In 1861 Lyndon made his choice. By the time he died in battle, he had done exactly what he said he’d do. He kept his word. In today’s world, maybe that makes him an extraordinary man.

COMING SOON: More letters from my Confederate ancestors

Tuesday, January 18, 2011

It’s Personal: A Displaced Southerner Contemplates The War

As the 150th anniversary of the firing on Fort Sumter approaches, interest in the Civil War is reaching fever pitch. Some want to commemorate it; some want to celebrate it; some just want to forget it. But most Americans, especially we Southerners, can’t overlook what novelist Robert Penn Warren called “the single great event of our history.” The Civil War imbues our DNA.

As one who had dozens of ancestors fight for the Confederacy – and some for the Union - I can’t forget about it. I grew up in the path of Sherman’s March, breakfasted on the sour grapes of defeat, distrusted Yankees and government, hated General Sherman, witnessed the Civil Rights era in a fog, and lived much of my life in Massachusetts, where I re-examined history through a new lens. I have much to say.


That’s why I’m embarking on a Civil War Odyssey of a personal kind. Not long ago, I found a treasure trove of war-era letters written by my ancestors. They were mainly from four North Carolina brothers, all Confederate soldiers, to each other and to their father, who opposed secession. The Civil War bug bit me.

I’m using the letters as a launching point for my Civil War Odyssey, which I invite you to join. I am visiting the places where my ancestors wrote their letters- including a training camp, an ironclad, and a hospital – and other Civil War sites that will help document their experiences. As I travel, conduct interviews and continue research, I’ll blog weekly.


This journey developed as part of a book I’m writing. The book proposal for my third history/travel book now lies in the hands of my literary agent. I’ve tentatively titled the creative nonfiction work Dear Father I Am Sorry To Tell You, taken from a letter by my ancestral cousin, Lyndon Welborn. In Lyndon’s first letter, written just after North Carolina seceded, he tells his upset Pa that he has volunteered for the First Regiment of North Carolina Troops.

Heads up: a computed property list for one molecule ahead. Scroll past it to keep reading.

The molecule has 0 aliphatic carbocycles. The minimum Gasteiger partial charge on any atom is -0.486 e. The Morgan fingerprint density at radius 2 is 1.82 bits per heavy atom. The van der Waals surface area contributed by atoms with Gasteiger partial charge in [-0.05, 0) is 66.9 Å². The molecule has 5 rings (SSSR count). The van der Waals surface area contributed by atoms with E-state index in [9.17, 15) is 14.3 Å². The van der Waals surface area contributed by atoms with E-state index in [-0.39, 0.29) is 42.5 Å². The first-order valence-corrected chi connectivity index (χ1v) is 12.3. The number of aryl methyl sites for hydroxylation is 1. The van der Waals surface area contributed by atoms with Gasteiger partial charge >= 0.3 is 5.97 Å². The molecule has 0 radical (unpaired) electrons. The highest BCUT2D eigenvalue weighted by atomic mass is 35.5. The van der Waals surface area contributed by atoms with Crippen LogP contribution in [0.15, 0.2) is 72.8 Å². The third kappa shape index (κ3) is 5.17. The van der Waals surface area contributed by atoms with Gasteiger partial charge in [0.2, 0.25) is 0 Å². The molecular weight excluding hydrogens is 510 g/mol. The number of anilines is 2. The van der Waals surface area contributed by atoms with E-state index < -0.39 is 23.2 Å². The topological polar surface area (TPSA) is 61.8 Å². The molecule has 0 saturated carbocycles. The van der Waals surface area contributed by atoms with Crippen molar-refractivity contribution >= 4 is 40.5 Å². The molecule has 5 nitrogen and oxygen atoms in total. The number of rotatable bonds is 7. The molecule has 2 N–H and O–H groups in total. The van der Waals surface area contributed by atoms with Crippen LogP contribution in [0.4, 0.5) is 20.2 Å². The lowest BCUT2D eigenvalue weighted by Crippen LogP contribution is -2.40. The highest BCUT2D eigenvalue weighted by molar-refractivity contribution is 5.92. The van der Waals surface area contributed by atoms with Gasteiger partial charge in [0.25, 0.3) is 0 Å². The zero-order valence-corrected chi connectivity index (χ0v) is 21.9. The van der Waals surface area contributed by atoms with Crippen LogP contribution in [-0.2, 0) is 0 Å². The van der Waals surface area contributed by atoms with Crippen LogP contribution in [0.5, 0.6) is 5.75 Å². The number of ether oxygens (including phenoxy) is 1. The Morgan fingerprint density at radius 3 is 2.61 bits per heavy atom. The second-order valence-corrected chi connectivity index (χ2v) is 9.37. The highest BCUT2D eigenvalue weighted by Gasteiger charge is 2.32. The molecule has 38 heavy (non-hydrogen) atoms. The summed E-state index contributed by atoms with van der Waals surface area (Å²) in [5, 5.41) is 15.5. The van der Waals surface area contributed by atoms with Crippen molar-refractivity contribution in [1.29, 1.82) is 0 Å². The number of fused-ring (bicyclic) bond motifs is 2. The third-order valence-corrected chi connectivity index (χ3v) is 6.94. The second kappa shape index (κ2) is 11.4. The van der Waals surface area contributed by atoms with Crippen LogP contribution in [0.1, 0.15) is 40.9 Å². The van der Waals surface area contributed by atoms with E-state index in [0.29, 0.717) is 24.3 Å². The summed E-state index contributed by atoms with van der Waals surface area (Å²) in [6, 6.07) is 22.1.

Dear Father weaves one narrative from three stories: my memoir-like journey to come to terms with the Civil War; the war-era experiences of my ancestors; and, General Sherman’s March through the South. I follow Sherman’s brutal push and its well-known outcome to dramatically underscore the futility of the Welborn brothers’ sacrifices.


An important part of my odyssey is to explore and reflect on controversial issues historians often sweep under the rug: rapes by soldiers; suffering on the home front; misplaced notions of honor; the violent inner civil war in the South; and, shadowy stories about Sherman’s March to the Sea.

I’ll take an edgy, road less-traveled journey that should prove informative, provocative and worthwhile as we history buffs grapple with our horrifying and hypnotic past. My unfolding book, Dear Father, will offer a roadmap for the journey.

Check this blog each Tuesday and travel with me in my red Honda Odyssey to the places where the war exploded 150 years ago and where, today, we contemplate the single great event of our history in our minds and in our hearts. Welcome aboard.